The NAIA governs the remaining 33 men's lacrosse clubs. Student-athletes searching for a collegiate lacrosse career at junior colleges can choose among 28 lacrosse programs. The wide variety of these groups is located in the Northeast and Mid-Atlantic.
a. Division I men's lacrosse by the NCAA
The National Collegiate Athletic Association - NCAA D I Men's Lacrosse consists of a total of 74 teams from renowned universities throughout the United States and Canada. They are organized into eleven conferences.
By far, the United States dominates the sport with 63 teams situated from California to Massachusetts. The main purpose of creating such a division was to acknowledge lacrosse as an official sport in college athletics, allowing students equal access to opportunities and experiences.
Moreover, most players represent certain states and/or regions as many tournaments are composed of local squads. These exciting journeys are embraced by student-athletes worldwide who love competing against rivals while exhibiting tremendous sportsmanship.
This lacrosse division is highly competitive. It is located in the Northeast region and Mid-Atlantic and recruits the top 5% of men's lacrosse players each year.
Recruited athletes at this level achieve a high point of athletic and academic success. Therefore, they can be rewarded for both with a scholarship. However, an athletic scholarship might be hard to obtain even at this lacrosse level.
Students looking to compete at the D I level should start by researching the best D I NCAA men's lacrosse colleges. Some include Long Island, Manhattan College, Ohio State, Boston, Harvard University, New Jersey, SUNNY Stony Brook University, etc.
b. Division II men's lacrosse by the NCAA
The Division II Men's Lacrosse by NCAA season is underway and shaping to be an exciting year. Featuring 75 teams across the country, Division II lacrosse is a growing collegiate sport that strives to develop talented players while providing a fun way to compete in friendly rivalry.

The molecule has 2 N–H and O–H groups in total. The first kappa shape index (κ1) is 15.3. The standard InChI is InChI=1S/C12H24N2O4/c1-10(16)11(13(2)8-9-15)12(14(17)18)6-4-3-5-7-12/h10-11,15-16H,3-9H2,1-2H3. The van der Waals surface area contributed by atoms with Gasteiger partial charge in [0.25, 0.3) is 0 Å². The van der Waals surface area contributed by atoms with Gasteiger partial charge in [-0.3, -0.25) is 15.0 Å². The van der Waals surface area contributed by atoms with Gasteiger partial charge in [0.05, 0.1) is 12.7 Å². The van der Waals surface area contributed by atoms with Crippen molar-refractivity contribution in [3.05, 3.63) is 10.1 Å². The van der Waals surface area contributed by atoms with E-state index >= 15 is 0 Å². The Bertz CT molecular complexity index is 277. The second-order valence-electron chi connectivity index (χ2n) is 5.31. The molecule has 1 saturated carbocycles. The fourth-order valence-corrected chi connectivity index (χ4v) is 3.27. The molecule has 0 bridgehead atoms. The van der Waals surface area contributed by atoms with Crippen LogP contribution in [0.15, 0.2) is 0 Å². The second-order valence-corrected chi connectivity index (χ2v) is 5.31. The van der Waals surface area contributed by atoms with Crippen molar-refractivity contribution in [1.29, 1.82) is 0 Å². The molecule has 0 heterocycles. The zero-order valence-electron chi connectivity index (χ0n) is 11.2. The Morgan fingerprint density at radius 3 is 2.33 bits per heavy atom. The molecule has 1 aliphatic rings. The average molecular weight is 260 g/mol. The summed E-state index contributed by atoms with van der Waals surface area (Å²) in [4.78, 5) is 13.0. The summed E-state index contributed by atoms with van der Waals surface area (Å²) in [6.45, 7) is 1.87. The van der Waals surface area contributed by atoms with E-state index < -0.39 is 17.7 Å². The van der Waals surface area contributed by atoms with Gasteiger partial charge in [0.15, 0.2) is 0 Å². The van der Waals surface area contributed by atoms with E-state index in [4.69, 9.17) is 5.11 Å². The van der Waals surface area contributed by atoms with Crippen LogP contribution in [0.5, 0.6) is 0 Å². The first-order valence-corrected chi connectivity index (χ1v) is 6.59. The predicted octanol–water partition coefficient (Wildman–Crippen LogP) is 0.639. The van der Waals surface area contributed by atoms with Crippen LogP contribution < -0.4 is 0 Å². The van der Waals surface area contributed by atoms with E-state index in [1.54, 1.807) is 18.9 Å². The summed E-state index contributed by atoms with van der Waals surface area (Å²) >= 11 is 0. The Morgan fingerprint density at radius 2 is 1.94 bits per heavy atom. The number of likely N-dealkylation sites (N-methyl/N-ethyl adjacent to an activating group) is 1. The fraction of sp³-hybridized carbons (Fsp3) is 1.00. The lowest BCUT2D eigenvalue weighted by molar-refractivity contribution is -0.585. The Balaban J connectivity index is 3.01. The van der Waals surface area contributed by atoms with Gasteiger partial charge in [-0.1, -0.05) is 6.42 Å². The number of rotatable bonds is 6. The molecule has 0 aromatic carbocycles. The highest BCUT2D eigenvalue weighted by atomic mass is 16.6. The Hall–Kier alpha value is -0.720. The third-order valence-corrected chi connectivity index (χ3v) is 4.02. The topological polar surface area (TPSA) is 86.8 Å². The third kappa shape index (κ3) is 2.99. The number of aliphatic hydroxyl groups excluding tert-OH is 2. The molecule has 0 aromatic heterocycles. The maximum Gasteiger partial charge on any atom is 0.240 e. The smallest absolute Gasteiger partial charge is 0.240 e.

The primary purpose of this division is to foster the healthy development of players and individuals at a collegiate level, allowing them to take their skill sets beyond high school.
Players are exposed to competitive tournaments regulated by regional associations, motivating athletes and preparing them for higher-level competition. With the talent pool increasing each year, D II Men's Lacrosse by NCAA has quickly become one of the most exciting college sports around.
The D II of the NCAA lacrosse is divided into eight conferences, from Northeast to Southeast. However, these NCAA programs are often overlooked. This is because the programs lack multiple opportunities to play in D III and the notoriety of D I run by the NCAA.
Some of the best colleges for the NCAA II program include the University of Tampa, Lynn, Quincy, University of Indianapolis, etc.
c. Division III men's lacrosse by the NCAA
The D III men's lacrosse, run by the NCAA, is an athletic division that consists of 247 teams across the United States. They are divided into 24 conferences and more than twenty program types.
Built upon a model of community-based athletics, these players are mostly located in colleges and universities but may also include high schools, club teams, and recreational leagues.
The primary purpose of D III lacrosse is to provide student-athletes with the opportunity to hone their skills and pursue healthy team experiences during their college years.
At the championships each year, athletes compete for the title of National Champions—a level of honor achieved by few. Players in this division may also engage in tournaments and events throughout the regular season, which builds morale and further develops a strategy for players and coaches. In addition, players have fun while playing in an appropriate educational setting.
This remains an essential factor throughout their season. While Division I and II usually garner more media attention than Division III athletics, this does not take away from the fact that Division III is still an incredibly popular sport for student-athletes pursuing their college dreams.
Rather than athletic scholarships, D III schools provide student-athletes with various types of financial help, including grants, academic scholarships, and other need-based financial aid. These final help types are mostly based on the athlete's test scores, GPA, test, and similar requirements determined by each school.